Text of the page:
Vote 2020 graphic
Everything you need to know about and expect during
the most important election of our lifetimes

Toyota Was Fastest In Le Mans' First Qualifying Session To No One's Surprise

Illustration for article titled Toyota Was Fastest In Le Mans First Qualifying Session To No Ones Surprise
Photo: TMG

At the 24 Hours of Le Mans, Toyota’s LMP1 squad is basically the Highlander—and we’re not talking about the truck. There can be only one...factory hybrid LMP1 team remaining in Le Mans’ fastest class. Thus, we’re not that surprised to see the No. 8 Toyota TS050 Hybrid set the fastest time in the first qualifying session today.


Kazuki Nakajima set a lap time of 3:17:270 in the first ten minutes of tonight’s qualifying session in the No. 8, which remained untouchable until the very end. Thus, the No. 8—the car that has Formula One renaissance man Fernando Alonso in its driver lineup—has pole position for now, but there are two more qualifying sessions up tomorrow before the starting order is set.


The next fastest car—again, to zero shock whatsoever—is the No. 7 Toyota TS050 Hybrid, which Kamui Kobayashi laid down a 3:17.337 lap time in.

Here’s where LMP1 gets tricky: the next fastest car in the class, the non-hybrid No. 17 SMP Racing BR Engineering BR1 Gibson, was over two seconds off the Toyotas’ pace, coming in third in the class with a 3:19.483.

Lap times were—in theory—supposed to even out between the hybrid and non-hybrid LMP1-class cars this year in order for them all to compete in the same LMP1 class instead of in two separate LMP1 categories as they were last year. Toyota needed competition!

Yet even with Equivalence of Technology (or EoT, for short) tweaks in place to try to make the factory hybrids and non-hybrid privateers in the class run reasonably similar lap times, the hybrid Toyotas are still slightly faster around the course. (Daily Sportscar has a pretty solid explainer of how EoT is supposed to work here, if you’re curious.)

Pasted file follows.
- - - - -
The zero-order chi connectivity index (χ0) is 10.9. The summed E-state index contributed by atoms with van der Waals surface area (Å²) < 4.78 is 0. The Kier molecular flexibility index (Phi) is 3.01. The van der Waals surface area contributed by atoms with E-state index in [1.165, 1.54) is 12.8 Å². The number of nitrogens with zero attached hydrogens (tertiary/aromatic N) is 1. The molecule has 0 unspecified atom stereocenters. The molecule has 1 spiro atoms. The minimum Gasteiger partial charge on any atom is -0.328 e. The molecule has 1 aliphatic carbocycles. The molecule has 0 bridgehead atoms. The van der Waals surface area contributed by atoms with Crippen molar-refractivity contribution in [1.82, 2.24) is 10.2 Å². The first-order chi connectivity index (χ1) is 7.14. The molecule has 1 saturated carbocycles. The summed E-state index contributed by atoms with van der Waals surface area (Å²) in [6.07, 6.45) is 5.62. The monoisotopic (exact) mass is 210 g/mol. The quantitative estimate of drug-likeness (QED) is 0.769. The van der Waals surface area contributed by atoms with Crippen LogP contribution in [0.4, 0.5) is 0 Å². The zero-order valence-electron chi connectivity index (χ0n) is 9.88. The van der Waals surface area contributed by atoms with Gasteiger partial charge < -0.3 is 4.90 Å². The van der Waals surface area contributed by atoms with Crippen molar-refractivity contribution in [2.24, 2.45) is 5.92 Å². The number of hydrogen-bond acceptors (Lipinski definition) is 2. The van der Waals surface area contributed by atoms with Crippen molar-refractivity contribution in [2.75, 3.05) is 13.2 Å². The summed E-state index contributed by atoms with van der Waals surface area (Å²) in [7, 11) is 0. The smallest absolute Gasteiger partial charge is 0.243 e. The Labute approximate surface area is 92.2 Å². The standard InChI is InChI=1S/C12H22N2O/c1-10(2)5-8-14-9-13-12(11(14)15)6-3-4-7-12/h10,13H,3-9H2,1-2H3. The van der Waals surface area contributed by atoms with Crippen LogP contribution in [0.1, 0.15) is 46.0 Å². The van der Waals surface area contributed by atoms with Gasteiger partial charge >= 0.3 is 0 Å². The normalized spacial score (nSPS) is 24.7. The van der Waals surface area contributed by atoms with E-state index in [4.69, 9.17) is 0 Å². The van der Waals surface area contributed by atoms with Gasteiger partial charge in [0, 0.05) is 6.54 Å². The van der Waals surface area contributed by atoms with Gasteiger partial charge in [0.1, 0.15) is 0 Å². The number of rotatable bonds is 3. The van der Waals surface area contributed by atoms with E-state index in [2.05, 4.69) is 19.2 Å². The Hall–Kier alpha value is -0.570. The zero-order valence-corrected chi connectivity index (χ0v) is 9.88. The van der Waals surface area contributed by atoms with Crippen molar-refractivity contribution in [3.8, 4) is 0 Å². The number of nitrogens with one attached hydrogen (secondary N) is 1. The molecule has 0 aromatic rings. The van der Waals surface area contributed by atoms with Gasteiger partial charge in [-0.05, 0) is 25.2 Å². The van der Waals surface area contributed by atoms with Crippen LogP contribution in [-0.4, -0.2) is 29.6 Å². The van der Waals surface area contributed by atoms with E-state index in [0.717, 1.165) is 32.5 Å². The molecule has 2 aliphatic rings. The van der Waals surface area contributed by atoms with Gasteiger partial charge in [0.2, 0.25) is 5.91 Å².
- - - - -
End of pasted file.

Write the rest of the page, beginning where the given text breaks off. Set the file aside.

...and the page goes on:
Add to this the fact that the Toyotas are expected to have a small advantage by being more efficient hybrid cars that won’t pit for fuel as often, and it’s their race to lose this year. Of course, the hybrids were much more fragile than their non-hybrid counterparts last year—so much so that a slower LMP2-class car almost won overall—so who knows what will happen in 24 hours of racing?

Perhaps you’re more interested in how the other classes are doing, then. Porsche’s four-car onslaught on LM GTE Pro seemed to pay off today, with Gianmaria Bruni leading the class in the the Rothmans-liveried No. 91 Porsche 911 RSR with a 3:47.504, followed closely by the No. 92 Pink Pig-liveried Porsche 911 RSR. The Dempsey-Proton Racing Porsche 911 RSRs nabbed a 1-2 qualifying result in LM GTE Am, and the No. 48 Idec Sport Oreca 07 Gibson led the LMP2 class.


You can view the full first qualifying session results here, and find out how to tune into Thursday’s practice sessions here. Qualifying 2 kicks off at 1:00 p.m. EDT, and the third and final qualifying session is at 4:00 p.m. EDT. Both qualifying sessions will be streamed on and the Motor Trend app in the United States and most of Canada.

Moderator, OppositeLock. Former Staff Writer, Jalopnik. 1984 "Porschelump" 944 race car, 1971 Volkswagen 411 race car, 2010 Mitsubishi Lancer GTS.

Share This Story

Get our newsletter


I am rooting for the Toyotas SO. HARD. For the last several years it’s been like watching Charlie Brown kicking a football.